Umbra on water filters
I drink a lot of water. I have a food-grade stainless-steel canteen, and I filter my tap water via a Brita. I try to minimize my purchase of plastics, and I try to avoid plastics being anywhere near my food or water. But herein lies my dilemma: I’ve never seen a water filter pitcher that was not plastic. Even if I could find a pitcher, the filters are still plastic. Are there any options short of using a pant leg stuffed with sand and charcoal, as suggested by the U.S. Army’s survival guide? I can’t believe no one has made a charcoal refillable filter.
The ceramic filter may be for you. I’m sure many of our lovely readers have one, and will write in with comments about the efficacy, longevity, and conversation-pieciness of the ceramic filter and its housing. Additionally, it appears that enterprising persons can learn to make these filters themselves, as have many persons in areas with poor drinking water.
The first ceramic water-filtration system I saw was an intriguing and attractive tall crock at a household where rainwater is used for drinking. The filter “candles” or “cartridges” that go in the crock are made from ceramic mixed with various magical stuff such as silver, for sterility, or carbon, for chlorine removal. The housing has two sections. The candles are mounted in the upper compartment, and water must pass through their amazingly complex pores before admittance to the lower chamber. Tap water is poured into the top and filtered down to the bottom container, where a spigot releases water to your every whim. Very few pathogens are admitted to the lower chamber — below .01 percent, apparently. The candles last about six months or more, can be cleaned, and you are Umbra-approved to attempt to compost them. They are, after all, made from clay.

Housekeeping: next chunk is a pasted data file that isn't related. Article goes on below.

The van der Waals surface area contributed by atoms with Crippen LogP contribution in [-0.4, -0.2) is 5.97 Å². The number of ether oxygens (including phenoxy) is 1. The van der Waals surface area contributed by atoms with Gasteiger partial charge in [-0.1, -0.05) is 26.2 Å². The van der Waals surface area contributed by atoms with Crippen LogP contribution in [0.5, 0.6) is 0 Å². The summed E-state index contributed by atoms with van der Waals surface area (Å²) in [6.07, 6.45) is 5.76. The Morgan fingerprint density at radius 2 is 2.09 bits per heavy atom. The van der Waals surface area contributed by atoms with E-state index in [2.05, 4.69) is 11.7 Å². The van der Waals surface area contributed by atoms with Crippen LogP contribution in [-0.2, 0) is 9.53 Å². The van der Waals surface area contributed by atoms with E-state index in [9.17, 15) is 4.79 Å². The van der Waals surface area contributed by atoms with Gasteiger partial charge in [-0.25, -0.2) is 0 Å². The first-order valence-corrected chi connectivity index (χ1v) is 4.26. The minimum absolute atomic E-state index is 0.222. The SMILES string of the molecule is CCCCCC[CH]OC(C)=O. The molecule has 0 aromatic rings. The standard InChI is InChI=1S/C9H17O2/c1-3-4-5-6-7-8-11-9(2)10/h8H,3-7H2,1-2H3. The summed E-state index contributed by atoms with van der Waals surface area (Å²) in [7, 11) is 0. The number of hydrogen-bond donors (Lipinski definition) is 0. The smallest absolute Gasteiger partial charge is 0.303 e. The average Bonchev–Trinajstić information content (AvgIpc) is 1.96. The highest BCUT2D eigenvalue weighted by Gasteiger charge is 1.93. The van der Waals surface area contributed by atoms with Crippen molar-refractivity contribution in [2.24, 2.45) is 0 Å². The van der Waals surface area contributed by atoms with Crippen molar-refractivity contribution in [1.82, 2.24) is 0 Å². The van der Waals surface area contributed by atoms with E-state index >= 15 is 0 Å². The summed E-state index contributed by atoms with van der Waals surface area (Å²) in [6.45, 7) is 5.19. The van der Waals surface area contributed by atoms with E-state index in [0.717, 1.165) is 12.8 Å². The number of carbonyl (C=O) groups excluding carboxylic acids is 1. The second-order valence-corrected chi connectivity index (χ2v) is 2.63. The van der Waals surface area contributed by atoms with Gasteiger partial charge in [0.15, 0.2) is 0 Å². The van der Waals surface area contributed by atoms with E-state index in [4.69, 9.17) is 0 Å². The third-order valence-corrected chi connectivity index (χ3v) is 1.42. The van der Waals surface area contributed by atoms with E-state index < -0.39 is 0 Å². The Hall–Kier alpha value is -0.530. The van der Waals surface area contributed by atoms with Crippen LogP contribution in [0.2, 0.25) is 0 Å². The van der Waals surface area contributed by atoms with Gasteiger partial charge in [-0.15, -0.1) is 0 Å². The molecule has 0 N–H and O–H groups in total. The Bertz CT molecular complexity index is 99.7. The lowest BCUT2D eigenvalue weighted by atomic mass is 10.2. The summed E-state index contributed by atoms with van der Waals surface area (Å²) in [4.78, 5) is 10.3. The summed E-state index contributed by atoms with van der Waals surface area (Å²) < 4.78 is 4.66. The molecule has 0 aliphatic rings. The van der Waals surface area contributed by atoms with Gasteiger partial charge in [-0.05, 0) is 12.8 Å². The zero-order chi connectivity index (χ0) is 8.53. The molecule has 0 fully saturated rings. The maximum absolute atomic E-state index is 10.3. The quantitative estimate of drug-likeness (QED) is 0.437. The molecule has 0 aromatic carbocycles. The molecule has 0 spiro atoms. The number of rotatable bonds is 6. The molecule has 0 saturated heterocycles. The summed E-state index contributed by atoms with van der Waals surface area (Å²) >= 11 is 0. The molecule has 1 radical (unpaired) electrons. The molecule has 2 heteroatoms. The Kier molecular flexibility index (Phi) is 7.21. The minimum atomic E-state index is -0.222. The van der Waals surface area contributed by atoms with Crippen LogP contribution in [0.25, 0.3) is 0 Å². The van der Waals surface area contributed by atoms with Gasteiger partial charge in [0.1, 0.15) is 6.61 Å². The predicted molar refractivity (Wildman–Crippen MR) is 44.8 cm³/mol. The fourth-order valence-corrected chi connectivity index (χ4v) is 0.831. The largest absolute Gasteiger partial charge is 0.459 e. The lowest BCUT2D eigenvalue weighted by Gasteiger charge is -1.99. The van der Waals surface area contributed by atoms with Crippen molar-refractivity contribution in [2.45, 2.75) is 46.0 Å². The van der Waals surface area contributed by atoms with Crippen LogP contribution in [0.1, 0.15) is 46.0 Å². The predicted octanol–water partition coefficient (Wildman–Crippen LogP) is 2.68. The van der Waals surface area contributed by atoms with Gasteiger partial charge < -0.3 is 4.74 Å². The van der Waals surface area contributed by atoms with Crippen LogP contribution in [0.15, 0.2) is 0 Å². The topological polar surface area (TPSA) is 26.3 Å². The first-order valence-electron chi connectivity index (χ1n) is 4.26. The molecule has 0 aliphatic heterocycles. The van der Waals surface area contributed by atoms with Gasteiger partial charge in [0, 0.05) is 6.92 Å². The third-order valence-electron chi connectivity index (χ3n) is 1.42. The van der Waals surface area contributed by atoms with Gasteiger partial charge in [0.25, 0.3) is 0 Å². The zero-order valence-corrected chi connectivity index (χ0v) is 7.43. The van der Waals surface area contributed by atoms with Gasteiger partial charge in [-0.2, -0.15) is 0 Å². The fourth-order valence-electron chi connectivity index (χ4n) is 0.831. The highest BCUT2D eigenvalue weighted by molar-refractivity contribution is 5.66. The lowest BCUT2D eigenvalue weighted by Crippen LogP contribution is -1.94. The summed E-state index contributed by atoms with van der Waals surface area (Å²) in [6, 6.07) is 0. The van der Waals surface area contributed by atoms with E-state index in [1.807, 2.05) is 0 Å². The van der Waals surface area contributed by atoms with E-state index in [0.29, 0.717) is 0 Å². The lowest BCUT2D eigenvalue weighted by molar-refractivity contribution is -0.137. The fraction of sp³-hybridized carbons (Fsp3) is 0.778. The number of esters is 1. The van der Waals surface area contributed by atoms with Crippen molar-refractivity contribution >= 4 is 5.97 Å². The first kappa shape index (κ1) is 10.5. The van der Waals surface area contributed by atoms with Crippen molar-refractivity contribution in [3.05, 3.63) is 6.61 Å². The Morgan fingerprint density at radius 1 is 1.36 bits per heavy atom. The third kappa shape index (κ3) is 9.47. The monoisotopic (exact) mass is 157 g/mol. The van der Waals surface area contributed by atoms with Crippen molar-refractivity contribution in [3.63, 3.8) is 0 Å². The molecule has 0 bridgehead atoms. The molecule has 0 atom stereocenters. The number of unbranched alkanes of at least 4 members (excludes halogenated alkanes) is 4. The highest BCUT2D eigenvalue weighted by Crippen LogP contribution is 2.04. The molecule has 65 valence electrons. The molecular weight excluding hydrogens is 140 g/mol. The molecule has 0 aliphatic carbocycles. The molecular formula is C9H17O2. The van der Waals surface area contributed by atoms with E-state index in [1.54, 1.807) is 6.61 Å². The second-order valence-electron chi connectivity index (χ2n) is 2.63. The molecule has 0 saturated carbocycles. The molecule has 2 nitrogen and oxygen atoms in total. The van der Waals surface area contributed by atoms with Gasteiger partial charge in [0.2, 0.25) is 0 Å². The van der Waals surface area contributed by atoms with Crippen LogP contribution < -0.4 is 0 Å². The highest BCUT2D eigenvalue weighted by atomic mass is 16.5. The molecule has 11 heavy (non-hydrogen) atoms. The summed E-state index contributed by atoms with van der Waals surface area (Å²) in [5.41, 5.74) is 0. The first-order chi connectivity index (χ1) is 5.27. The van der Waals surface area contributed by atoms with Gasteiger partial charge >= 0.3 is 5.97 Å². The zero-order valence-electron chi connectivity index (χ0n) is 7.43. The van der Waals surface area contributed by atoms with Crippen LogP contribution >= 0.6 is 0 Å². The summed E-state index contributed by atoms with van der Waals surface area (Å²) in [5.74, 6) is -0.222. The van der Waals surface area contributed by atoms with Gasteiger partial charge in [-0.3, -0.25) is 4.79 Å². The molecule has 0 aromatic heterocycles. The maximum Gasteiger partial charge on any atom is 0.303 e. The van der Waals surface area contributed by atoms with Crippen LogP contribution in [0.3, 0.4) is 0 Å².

I found the complex pores and such touted on an industry site, but ceramic filters have a long history outside of industry — and a proven record of triumphing over water-borne pathogens. In areas where drinking water is either always or temporarily undrinkable, money and infrastructure are wanting, and a potter is handy, ceramic filters are doing a heck of a lot of good. They can replace chlorine tablets and boiling, both of which have their own effectiveness problems. If you wish to make your own ceramic filter, out of inspiration or need, the system will look a little different from the one I described above. The potter creates what looks like a large, flat-bottomed bowl or flowerpot, using ceramics mixed with sundry porosity-enhancing additions such as sawdust. The bowl nests inside another container. Contaminated water goes into the bowl and filters out the bottom into the larger container. Voila — clean water. This ceramic filtration system, standardized for easy production by Potters for Peace (!), is used in 14 countries. Details on the system, and something like instructions, can be found at the United Nations’ IDEASS site.
I don’t know why you have been filtering your water, but if ceramic is good enough to defeat deadly diarrhea in Nicaragua, it’s good enough for Belvidere, Ill.
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